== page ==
But as any hard working business man knows, closing the deal often comes down to simply making the other side an offer they just can’t refuse. So Bob’s uncle went right ahead and got hitched that bossy bank lady! And sure enough, with a woman’s loving touch and a keen eye on the ‘ol books, not only did the cows get out to pasture, but they came all the way home and the family business took off like a rocket. During its hay-day, The Ranch had almost a thousand head – which for the times was quite a sizable seasonal haul.
Nowadays, Bob’s uncle and most of his long horns may be long gone, but Nell stills lives on the old spread with the same twinkle in her eye as the day she first set foot on that front porch. And supposedly the river still flows through the backyard just as strong and as swift as ever – stuffed with a trout for every cast of the line. But I’m getting ahead of myself. I still have to figure out how to get Bob in SLC and then drive another five hours north without falling asleep at the wheel!
Now, I really wish I had a shot of this because it’s as true as the sun rises in the east, but I drive into Salt Lake City International Airport and literally, standing in the Arrivals lane, is Bob The Barbarian doing what barbarians do best – being a f*cking barbarian! He’s dressed in his freshly-pressed button-down and khaki slacks with his roller-board in tow, waving me down as I arrive in my Jeep Rubicon covered in mud, fresh off the trail!
What a motley crew we made. Bobby throws his roller-board on my roof and gives me our classic bro high-five and hug: “It’s the Wild mother-f*ckin’ West, maaaaan!”
Oh boy, I guess this is gonna be one of those trips…
The road to Fremont County from SLC is pretty straight forward – right up the 80 and cutting across the 30. Now I have a pretty good idea what kind of a drive we’re in for, but being a city-boy, Bobby hasn’t a clue. So I keep the conversation light and after grabbing a quick dinner, we set off for the “dark part of the ride.” Bob’s curious what I mean by that so I cryptically reply, “You’ll see…”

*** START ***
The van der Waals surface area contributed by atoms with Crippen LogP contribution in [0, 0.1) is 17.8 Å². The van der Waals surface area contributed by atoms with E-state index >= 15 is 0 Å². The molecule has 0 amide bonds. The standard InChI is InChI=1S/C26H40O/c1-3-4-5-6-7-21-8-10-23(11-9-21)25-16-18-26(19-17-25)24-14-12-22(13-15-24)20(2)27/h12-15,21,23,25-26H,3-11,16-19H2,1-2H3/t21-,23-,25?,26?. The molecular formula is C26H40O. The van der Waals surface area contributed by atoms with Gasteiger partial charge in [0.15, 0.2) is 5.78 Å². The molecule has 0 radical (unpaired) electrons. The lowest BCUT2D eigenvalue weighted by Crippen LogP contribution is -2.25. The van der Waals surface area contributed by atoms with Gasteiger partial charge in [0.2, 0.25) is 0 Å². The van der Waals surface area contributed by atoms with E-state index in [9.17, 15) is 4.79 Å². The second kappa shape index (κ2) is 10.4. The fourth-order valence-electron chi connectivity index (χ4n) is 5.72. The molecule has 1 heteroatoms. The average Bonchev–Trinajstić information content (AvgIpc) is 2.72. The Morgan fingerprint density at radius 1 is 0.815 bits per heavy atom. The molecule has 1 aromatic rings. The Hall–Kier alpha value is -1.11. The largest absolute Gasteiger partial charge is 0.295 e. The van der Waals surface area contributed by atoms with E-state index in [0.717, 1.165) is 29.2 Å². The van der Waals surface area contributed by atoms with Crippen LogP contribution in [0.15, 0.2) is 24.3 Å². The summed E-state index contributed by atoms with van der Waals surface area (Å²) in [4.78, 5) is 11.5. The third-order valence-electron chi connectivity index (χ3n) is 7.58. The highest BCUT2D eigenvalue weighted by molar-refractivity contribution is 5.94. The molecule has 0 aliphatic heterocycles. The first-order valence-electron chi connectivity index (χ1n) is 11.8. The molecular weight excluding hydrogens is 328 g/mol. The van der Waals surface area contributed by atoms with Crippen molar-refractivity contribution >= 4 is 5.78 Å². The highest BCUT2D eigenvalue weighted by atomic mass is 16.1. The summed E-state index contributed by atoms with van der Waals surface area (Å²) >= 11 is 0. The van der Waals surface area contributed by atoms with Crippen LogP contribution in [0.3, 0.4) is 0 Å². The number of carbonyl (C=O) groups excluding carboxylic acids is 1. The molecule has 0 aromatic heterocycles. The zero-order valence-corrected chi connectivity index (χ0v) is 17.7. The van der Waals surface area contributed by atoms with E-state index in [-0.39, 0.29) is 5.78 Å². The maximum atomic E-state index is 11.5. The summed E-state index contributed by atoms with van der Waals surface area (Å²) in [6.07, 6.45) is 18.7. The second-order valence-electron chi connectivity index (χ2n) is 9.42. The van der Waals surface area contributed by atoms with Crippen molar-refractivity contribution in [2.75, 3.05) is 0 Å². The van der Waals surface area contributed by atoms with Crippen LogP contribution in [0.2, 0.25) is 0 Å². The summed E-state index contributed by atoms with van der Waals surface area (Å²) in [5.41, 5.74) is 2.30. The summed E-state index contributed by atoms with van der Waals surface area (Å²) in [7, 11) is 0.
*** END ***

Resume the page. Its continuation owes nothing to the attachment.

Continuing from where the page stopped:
The 30 cuts through SW Wyoming via the Seedskadee Wildlife Refuge that is just wide open country. Mostly grassy plains with very few towns and even fewer services. Jeeps are great vehicles for driving rough roads and blazing new paths, but what they are NOT good for is driving long distances between gas stations – especially when it’s 11PM at night in the middle of nowhere. The one gas station we did pass closed at 5PM and only took cash. We’d have been screwed anyway because we had a measly $20 bucks between us.
“How far you figure we got?” Bob says, holding his mobile phone against the roof as if it’ll make a difference in the total lack of reception. “My GPS is shot too,” I reply, “All I know is we stay on the 30 until we hit the 28 then head north on the 287 to Lander.” “How do you know when we get to those junctions?” Bob’s tone starts to sound concerned. “Well, there are these things called ‘signs.’ I hear they point in the right direction if you know which way you’re headed.” “Don’t mess with me, man. The last town we passed had a population of 11 and there hasn’t been a single street light or passing car in over two hours! How do you know you’re going in the right direction?” I just laugh: “Guess we’ll just have to wait and see!” I let the awkward silence take over for a good long dramatic beat as Bob tosses his phone into the console. And then, as if on-cue, my low-fuel alert chimes. Bob just turns and glares at me.
The funny part about moments like this is usually the better you know someone, the more upset they get because there’s an inverse-ratio of familiarity to patience. Knowing this little situation we’re in will quickly escalate, I take the opportunity to pull off to the side of the road and level with Bob:
“Way I see it, we’ve got two choices – we either shut it down here and try to hitch a ride in the morning or we keep driving and hope to hit some kind of a town where we can get fuel from a station when it opens. Either way, we’re spending a cold night in the rig. Sorry, buddy. It’s a Jeep thing.” The only way I can describe the look on Bob’s face is: TERRIFIED. This is clearly ground-breaking territory for him: “A Jeep thing?” he hisses.